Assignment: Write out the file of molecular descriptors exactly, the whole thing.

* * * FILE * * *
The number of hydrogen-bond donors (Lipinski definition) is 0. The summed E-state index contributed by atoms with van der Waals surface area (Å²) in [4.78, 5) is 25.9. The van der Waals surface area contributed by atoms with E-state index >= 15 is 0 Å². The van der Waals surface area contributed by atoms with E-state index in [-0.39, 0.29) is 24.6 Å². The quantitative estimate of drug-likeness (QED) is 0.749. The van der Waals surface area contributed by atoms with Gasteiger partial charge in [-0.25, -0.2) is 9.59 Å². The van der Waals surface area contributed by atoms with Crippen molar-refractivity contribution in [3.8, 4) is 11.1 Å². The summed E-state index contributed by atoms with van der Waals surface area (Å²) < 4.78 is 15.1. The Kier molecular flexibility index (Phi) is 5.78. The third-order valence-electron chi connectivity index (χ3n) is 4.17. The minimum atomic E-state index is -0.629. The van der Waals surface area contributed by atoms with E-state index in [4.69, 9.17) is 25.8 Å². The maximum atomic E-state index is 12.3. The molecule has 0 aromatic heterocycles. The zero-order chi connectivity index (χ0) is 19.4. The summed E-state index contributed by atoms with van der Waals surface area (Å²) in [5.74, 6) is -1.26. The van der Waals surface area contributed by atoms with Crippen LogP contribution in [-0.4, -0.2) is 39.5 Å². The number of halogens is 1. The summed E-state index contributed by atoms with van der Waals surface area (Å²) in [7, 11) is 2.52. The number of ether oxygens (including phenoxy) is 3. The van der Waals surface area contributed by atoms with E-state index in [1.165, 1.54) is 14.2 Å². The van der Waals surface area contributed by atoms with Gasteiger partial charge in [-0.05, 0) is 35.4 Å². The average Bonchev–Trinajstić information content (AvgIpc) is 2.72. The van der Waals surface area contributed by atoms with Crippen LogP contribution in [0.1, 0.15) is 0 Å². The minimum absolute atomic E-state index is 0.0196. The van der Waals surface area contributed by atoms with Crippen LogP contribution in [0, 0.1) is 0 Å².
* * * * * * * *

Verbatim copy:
The number of hydrogen-bond donors (Lipinski definition) is 0. The summed E-state index contributed by atoms with van der Waals surface area (Å²) in [4.78, 5) is 25.9. The van der Waals surface area contributed by atoms with E-state index >= 15 is 0 Å². The van der Waals surface area contributed by atoms with E-state index in [-0.39, 0.29) is 24.6 Å². The quantitative estimate of drug-likeness (QED) is 0.749. The van der Waals surface area contributed by atoms with Gasteiger partial charge in [-0.25, -0.2) is 9.59 Å². The van der Waals surface area contributed by atoms with Crippen molar-refractivity contribution in [3.8, 4) is 11.1 Å². The summed E-state index contributed by atoms with van der Waals surface area (Å²) < 4.78 is 15.1. The Kier molecular flexibility index (Phi) is 5.78. The third-order valence-electron chi connectivity index (χ3n) is 4.17. The minimum atomic E-state index is -0.629. The van der Waals surface area contributed by atoms with E-state index in [4.69, 9.17) is 25.8 Å². The maximum atomic E-state index is 12.3. The molecule has 0 aromatic heterocycles. The zero-order chi connectivity index (χ0) is 19.4. The summed E-state index contributed by atoms with van der Waals surface area (Å²) in [5.74, 6) is -1.26. The van der Waals surface area contributed by atoms with Crippen LogP contribution in [-0.4, -0.2) is 39.5 Å². The number of halogens is 1. The summed E-state index contributed by atoms with van der Waals surface area (Å²) in [7, 11) is 2.52. The number of ether oxygens (including phenoxy) is 3. The van der Waals surface area contributed by atoms with E-state index in [1.165, 1.54) is 14.2 Å². The van der Waals surface area contributed by atoms with Gasteiger partial charge in [-0.05, 0) is 35.4 Å². The average Bonchev–Trinajstić information content (AvgIpc) is 2.72. The van der Waals surface area contributed by atoms with Crippen LogP contribution in [0.1, 0.15) is 0 Å². The minimum absolute atomic E-state index is 0.0196. The van der Waals surface area contributed by atoms with Crippen LogP contribution in [0, 0.1) is 0 Å².